I will end this post with another quote from you. I see that the poison that Valliant is actively trying to spread did not infect you fully. (Whew!) If you are able to see the following, how about those who lived with Rand for 17 years, one even sharing her bed? Cannot they have seen this also and comment on it (especially seeing that they lived it, not just talked about it), or is that only a prerogative of later generations? Are they now to be painted as money mongers only for doing the exact same thing that you are doing here?
There is an Ayatollah Ayn on display at times, as in her infamous and also-very-silly remarks about homosexuality. There is definitely a rationalistic tendency evident in her journals to over-intellectualise questions of sex and romance, areas in which the objective fact of the matter is that thereís much we donít yet understand (see my essay, Romance and Rationalism).
Michael



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Post 11

Monday, September 26, 2005 - 11:47amSanction this postReply
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I had just put this over as good old post 533 on the walking zombie thread known as "Ayn Rand Smeared Again", but I will put it here instead, and a link where it currently lies. It belongs over here now, and I can't think of a better place I'd like to see it than next to MSK's post:




Post 533



Monday, September 26 - 11:24amSanction this postReply


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I happened to be visiting elsewhere at a, er, new place someone who used to be here set up, and noticed some discourse on the topic of judgment itself. This segment was focused on Ayn Rand's comments on the "Judge not, lest ye be judged" precept, and how the morally appropriate precept was "Judge, and prepare to be judged."

Maybe a much more useful piece of scripture to have talked about would be Jesus' "Your measure will be made by the measure by which you measure, and it shall be added to you." Personally, I find that to be the better mousetrap than the two quotes above it, for more than one reason, and I ain't talking about no afterlife...for the most part, I don't think he was either, or if it even matters. It's a good principle. If there is one area that poses the maximum challenge to Objectivists, it is that of judgment of others, theory and practice. And, they do not seem different from most other people grappling with that in that their primary failings lie not only in practice, and the effects it brings to others, but also what it brings to themselves. It is fair to say that results may vary, and objects in the rear mirror are very bloody likely closer than they may appear.

I often watch what my new friend Ciro talks about. Ciro is very Italian, and he writes in broken English. He also has a very unique gift for going deep and getting to the heart of things. I noticed that recently, his thoughts led him to the subject of vendettas. At the same time, I was thinking about Nathaniel's comment (which took its own thread-within-a-thread here) regarding preference of making an enemy into a friend. Both of these topics link to the subject of judgment of others, theory and practice. Most things in human affairs do.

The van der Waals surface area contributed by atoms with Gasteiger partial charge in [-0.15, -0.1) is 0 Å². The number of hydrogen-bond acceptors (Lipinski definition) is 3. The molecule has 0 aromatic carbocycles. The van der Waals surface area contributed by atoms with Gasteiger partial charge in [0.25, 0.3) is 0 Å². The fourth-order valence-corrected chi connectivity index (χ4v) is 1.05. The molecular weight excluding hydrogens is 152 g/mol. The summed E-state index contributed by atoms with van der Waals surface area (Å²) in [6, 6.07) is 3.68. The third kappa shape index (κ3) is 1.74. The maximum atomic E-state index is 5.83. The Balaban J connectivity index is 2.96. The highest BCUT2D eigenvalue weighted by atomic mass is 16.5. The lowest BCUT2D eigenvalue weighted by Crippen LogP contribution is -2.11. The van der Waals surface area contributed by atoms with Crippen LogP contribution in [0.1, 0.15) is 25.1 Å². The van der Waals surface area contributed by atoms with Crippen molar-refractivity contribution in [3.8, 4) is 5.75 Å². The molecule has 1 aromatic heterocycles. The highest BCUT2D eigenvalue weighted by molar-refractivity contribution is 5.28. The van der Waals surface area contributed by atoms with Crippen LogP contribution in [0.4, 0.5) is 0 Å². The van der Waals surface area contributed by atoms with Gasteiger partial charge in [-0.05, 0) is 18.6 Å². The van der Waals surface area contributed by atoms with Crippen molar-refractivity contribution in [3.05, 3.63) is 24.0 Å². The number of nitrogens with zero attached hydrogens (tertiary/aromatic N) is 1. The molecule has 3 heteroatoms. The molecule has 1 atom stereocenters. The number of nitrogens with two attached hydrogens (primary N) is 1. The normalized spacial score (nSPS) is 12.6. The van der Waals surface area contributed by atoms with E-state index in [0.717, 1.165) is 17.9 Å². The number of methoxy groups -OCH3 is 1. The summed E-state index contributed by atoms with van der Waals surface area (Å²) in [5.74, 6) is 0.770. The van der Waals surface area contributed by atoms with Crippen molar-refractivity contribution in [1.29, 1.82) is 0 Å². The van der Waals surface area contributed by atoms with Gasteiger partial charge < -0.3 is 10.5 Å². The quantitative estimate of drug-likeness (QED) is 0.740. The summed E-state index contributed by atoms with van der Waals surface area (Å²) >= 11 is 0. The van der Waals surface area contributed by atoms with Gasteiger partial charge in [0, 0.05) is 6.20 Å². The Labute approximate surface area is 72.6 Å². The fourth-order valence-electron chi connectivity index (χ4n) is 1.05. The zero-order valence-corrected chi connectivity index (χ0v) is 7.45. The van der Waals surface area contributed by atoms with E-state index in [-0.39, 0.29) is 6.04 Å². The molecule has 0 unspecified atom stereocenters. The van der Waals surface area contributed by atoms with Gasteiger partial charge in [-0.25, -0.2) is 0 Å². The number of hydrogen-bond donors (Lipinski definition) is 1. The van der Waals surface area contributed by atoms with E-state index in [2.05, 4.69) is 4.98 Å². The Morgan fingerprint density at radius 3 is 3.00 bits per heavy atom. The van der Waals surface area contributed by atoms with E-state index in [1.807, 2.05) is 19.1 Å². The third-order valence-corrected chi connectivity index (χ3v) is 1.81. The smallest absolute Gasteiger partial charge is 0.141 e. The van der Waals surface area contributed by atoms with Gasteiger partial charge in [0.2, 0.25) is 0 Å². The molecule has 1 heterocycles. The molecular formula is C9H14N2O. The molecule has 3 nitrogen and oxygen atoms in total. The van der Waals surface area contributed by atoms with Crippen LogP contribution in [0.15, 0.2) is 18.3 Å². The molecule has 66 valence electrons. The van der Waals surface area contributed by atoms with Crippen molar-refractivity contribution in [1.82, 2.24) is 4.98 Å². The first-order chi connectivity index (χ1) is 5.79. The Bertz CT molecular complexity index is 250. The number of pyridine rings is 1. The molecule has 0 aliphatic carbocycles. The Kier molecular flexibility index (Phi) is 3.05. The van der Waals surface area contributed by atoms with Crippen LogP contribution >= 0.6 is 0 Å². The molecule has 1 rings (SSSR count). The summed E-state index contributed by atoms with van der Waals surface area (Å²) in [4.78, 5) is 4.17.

Rand did not choose to write an autobiography or other book that included the time period of which we speak so frequently. The things that she did write about it outside of her journals, we know about.  She could have written one, and as far as I can tell, she made an unhindered choice to not do so. The Brandens chose to write their respective accounts, which is not a suprising thing for people of that profile to do. It is also not unreasonable to expect that those accounts would be anything less than human, subjective accounts. I do not see any possibility (at least useful possibility) for a player to attempt a third-person approach- to my preference,there is more to be had doing otherwise- I leave it to the writers of such things to monitor themselves, as best they are able. The reader is not required much more than to have enough common sense to know what it means first off when reading something like that, and to know the difference. My point in bringing this view forward is simple: In such a case, I simply want the information (in this case, the journals), if it is made available. In the case of journal-publishing, the conventions are well known; little is required other than the material itself, with editorial notes, and so forth. Perhaps a simple timeline is provided.

If a third party choses to do otherwise, it does not violate my right to reassess my own views- what it does is get in my way. If that person wishes to provide commentary (in whatever style, be it prosecutorial or whatever) about that information, my expectation is that they get to write another book, or do it somewhere else, like the rest of us.